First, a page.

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The Ethnic Conflict Research Digest

1998, Vol. 1 No. 2 .

Making Race and Nation
Anthony W Marx

(Cambridge: Cambridge University Press, 1998)
390pp. Index. Bibl. ISBN (hb) 0-521-58455-8. 22.50.

'Making Race and Nation: A Comparison of the United States, South Africa, and Brazil' by A.W. Marx (Cambridge University Press, 1998), is another important contribution to our understanding of the concept of 'race' and of the shameful role that this has played in the formation of nation-states. Professor Anthony Marx, of Columbia University, provides a very thorough analysis of the ways in which racist ideas grew from their ancient historic origins into powerful rationalisations and justifications for systematic oppression associated with the processes of consolidation of government control in emergent nation-states.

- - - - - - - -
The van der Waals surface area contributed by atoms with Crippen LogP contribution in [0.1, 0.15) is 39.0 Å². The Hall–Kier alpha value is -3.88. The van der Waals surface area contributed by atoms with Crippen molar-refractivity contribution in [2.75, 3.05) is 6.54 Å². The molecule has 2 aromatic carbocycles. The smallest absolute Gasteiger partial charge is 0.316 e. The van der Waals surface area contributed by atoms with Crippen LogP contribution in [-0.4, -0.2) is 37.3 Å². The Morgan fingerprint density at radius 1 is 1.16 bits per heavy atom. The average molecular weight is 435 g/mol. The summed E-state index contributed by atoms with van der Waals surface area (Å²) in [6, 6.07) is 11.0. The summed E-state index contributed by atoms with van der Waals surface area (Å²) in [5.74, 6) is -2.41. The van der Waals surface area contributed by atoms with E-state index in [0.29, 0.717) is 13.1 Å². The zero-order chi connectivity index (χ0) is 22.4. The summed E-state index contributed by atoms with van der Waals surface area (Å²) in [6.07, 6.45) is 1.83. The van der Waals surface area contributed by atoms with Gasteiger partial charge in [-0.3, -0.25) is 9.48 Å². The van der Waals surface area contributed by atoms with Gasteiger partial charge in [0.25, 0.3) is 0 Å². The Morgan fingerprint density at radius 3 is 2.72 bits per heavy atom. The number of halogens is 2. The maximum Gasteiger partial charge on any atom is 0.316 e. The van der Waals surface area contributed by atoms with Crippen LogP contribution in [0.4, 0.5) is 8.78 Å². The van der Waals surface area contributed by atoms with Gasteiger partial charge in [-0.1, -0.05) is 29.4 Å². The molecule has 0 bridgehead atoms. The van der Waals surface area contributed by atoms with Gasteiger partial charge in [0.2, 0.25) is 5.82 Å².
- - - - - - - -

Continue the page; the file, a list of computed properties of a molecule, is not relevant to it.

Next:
Marx is able to build a convincing case by his detailed comparison of these processes in the histories of the United States, South Africa, and Brazil. Contrary to popular belief he establishes that the process in Brazil was essentially the same as in the other two cases, though the system of racist discrimination takes a more subtle form. This is a valuable insight. It is also revealing to read how the process of oppression in South Africa was developed as a means of trying to bring together people of Dutch and English origins into an effective government. The oppression of people crudely categorised as 'black', in the United States, is described as a similar process of trying to reconcile the North and South after the Civil War, and unintentionally this crude categorisation helped to build a sense of commonality among disparate groups. It is particularly salutary to read Marx's account of how the motivation for this oppression - the consolidation of government authority in the United States - continued to have a profound effects on government policy, until very recently.

In style this book is somewhat heavy and repetitive but at this stage in global politics, the importance of understanding racist ideas is so great that it should be widely read.

Morris Bradley, Lancaster University

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